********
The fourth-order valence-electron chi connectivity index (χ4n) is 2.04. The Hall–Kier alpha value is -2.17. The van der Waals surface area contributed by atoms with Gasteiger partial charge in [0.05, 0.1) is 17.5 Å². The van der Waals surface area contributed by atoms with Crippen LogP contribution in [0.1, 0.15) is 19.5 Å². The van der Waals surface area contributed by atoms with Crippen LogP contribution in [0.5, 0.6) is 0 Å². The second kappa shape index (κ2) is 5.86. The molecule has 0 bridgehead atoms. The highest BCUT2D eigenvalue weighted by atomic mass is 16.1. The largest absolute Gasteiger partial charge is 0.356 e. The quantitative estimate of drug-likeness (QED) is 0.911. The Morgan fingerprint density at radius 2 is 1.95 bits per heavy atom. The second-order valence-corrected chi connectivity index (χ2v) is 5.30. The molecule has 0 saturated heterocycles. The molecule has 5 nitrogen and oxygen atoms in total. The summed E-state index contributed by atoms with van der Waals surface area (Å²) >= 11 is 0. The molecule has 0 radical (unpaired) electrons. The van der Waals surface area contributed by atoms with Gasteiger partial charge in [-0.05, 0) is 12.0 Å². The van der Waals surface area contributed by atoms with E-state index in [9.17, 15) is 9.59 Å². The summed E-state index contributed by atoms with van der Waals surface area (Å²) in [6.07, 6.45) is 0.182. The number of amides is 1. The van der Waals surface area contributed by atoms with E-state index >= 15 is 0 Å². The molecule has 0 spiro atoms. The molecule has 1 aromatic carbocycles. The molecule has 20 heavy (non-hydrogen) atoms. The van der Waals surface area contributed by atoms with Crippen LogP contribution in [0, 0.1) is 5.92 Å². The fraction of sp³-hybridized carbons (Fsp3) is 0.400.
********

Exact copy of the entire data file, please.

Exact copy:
The fourth-order valence-electron chi connectivity index (χ4n) is 2.04. The Hall–Kier alpha value is -2.17. The van der Waals surface area contributed by atoms with Gasteiger partial charge in [0.05, 0.1) is 17.5 Å². The van der Waals surface area contributed by atoms with Crippen LogP contribution in [0.1, 0.15) is 19.5 Å². The van der Waals surface area contributed by atoms with Crippen LogP contribution in [0.5, 0.6) is 0 Å². The second kappa shape index (κ2) is 5.86. The molecule has 0 bridgehead atoms. The highest BCUT2D eigenvalue weighted by atomic mass is 16.1. The largest absolute Gasteiger partial charge is 0.356 e. The quantitative estimate of drug-likeness (QED) is 0.911. The Morgan fingerprint density at radius 2 is 1.95 bits per heavy atom. The second-order valence-corrected chi connectivity index (χ2v) is 5.30. The molecule has 0 saturated heterocycles. The molecule has 5 nitrogen and oxygen atoms in total. The summed E-state index contributed by atoms with van der Waals surface area (Å²) >= 11 is 0. The molecule has 0 radical (unpaired) electrons. The van der Waals surface area contributed by atoms with Gasteiger partial charge in [-0.05, 0) is 12.0 Å². The van der Waals surface area contributed by atoms with E-state index in [9.17, 15) is 9.59 Å². The summed E-state index contributed by atoms with van der Waals surface area (Å²) in [6.07, 6.45) is 0.182. The number of amides is 1. The van der Waals surface area contributed by atoms with E-state index >= 15 is 0 Å². The molecule has 0 spiro atoms. The molecule has 1 aromatic carbocycles. The molecule has 20 heavy (non-hydrogen) atoms. The van der Waals surface area contributed by atoms with Crippen LogP contribution in [0, 0.1) is 5.92 Å². The fraction of sp³-hybridized carbons (Fsp3) is 0.400.